Since moving to Springfield, Sultan Zahirsha has fostered a dream.
Upon entering a back office at American Dental Solutions LLC, evidence of this dream is everywhere – in sketches and elevations, framed and otherwise, and in stacks of paperwork.
Zahirsha has another office up the hall – he is the CEO of the dental practice of his wife, Dr. Mehjabeen Zahirsha, known to her patients as Dr. Zee. But this one is strictly devoted to bringing the dream of American Momin Park to fruition.
Central to his vision is a mosque, plus what he says would be the only Muslim cemetery in the city.
On 5.5 acres in west Springfield, construction work began Oct. 23 for a 10,500-square-foot building with a worship hall as the centerpiece, as well as a fellowship hall and school.
The site also will be dedicated as a Muslim cemetery. Sultan Zahirsha anticipates the mosque will open its doors within 18 months. The park is located at 1441 S. Moore Road, north of Sunshine Street and across West Bypass from Rutledge-Wilson Farm Park.
Zahirsha, a civil and structural engineer and information technology professional, has labored over every aspect of the design. He plans to use a steel building for cost savings – he’s currently budgeting it at $800,000 – but he wants to make sure it looks polished and welcoming.
“It is a God place, so make it beautiful,” Zahirsha said.
Zahirsha personally donated $1.5 million for the land purchase and to put toward the cost of the building. The money came in part from the sale of his family home in Chennai, India. Zahirsha also has formed a nonprofit, American Momin Park Inc., to raise funds for the project. The organization owns the land where the mosque will be built.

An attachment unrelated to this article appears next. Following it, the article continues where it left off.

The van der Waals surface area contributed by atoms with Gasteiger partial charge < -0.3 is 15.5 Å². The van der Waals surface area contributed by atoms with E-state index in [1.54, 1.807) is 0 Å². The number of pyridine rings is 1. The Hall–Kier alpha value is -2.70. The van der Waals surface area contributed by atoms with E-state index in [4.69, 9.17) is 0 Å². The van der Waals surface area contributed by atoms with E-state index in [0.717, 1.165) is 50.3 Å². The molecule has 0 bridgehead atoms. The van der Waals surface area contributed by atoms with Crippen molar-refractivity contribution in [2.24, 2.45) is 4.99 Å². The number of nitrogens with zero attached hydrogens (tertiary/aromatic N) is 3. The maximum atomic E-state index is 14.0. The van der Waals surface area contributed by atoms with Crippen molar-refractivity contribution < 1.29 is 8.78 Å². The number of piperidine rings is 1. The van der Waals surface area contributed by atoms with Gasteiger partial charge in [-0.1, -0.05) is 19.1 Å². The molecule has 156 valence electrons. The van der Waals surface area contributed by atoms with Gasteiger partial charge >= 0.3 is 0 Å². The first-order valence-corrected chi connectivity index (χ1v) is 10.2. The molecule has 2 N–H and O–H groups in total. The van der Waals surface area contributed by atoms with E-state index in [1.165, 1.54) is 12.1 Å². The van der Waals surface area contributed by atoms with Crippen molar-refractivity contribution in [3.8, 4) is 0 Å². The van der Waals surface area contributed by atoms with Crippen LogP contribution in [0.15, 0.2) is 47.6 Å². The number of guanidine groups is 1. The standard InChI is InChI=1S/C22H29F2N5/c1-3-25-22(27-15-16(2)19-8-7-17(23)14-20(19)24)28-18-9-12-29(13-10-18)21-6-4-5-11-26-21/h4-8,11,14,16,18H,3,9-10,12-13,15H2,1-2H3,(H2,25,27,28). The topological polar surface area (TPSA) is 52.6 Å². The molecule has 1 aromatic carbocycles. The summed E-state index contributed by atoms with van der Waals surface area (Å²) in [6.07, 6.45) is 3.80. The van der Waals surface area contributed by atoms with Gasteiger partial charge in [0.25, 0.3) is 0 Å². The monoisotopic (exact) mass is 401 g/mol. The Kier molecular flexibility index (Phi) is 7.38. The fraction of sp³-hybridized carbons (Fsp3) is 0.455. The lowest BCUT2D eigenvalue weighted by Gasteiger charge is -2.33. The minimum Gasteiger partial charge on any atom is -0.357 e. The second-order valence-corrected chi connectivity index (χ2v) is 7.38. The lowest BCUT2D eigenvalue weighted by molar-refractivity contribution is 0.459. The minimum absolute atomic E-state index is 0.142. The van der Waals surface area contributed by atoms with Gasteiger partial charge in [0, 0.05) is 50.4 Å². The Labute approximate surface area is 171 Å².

Dr. Zee moved to Springfield in 2004 to join a dental practice, and Zahirsha followed her three years later, relocating from Los Angeles. Zahirsha said a lot of professionals in the IT and medical fields hail from South Asia – Google CEO Sindar Pichai also is from Chennai – and some bring their skills to the United States.
When those professionals arrive in Springfield, they find a mosque, the Islamic Center, at 2151 E. Division St., which Zahirsha attends regularly. He notes, though, that there is no Islamic school for members and no cemetery for their deceased loved ones. This causes many of them to complete a residency or assignment and then leave, he said, rather than making Springfield their home.
Zahirsha estimates the Muslim population in the Springfield area at 1,000, but that may be a generous figure. The Association of Religion Data Archives reported 308 Muslims in Greene County in 2010 – that’s 0.11% of the population – and 2020 figures have yet to be posted.
Additionally, Springfield is expecting 100 Afghan refugees following the U.S. armed forces evacuation of Afghanistan in August, according to a presentation from the International Institute of Southwest Missouri.
Zahirsha would like to see the Muslim population of Springfield rise by at least two – his sons, who left the city to pursue their education and careers elsewhere. One of his sons lives in Chicago, with a thriving Islamic population and several mosques and schools to choose from.
Most professionals share his sons’ desires, according to Zahirsha.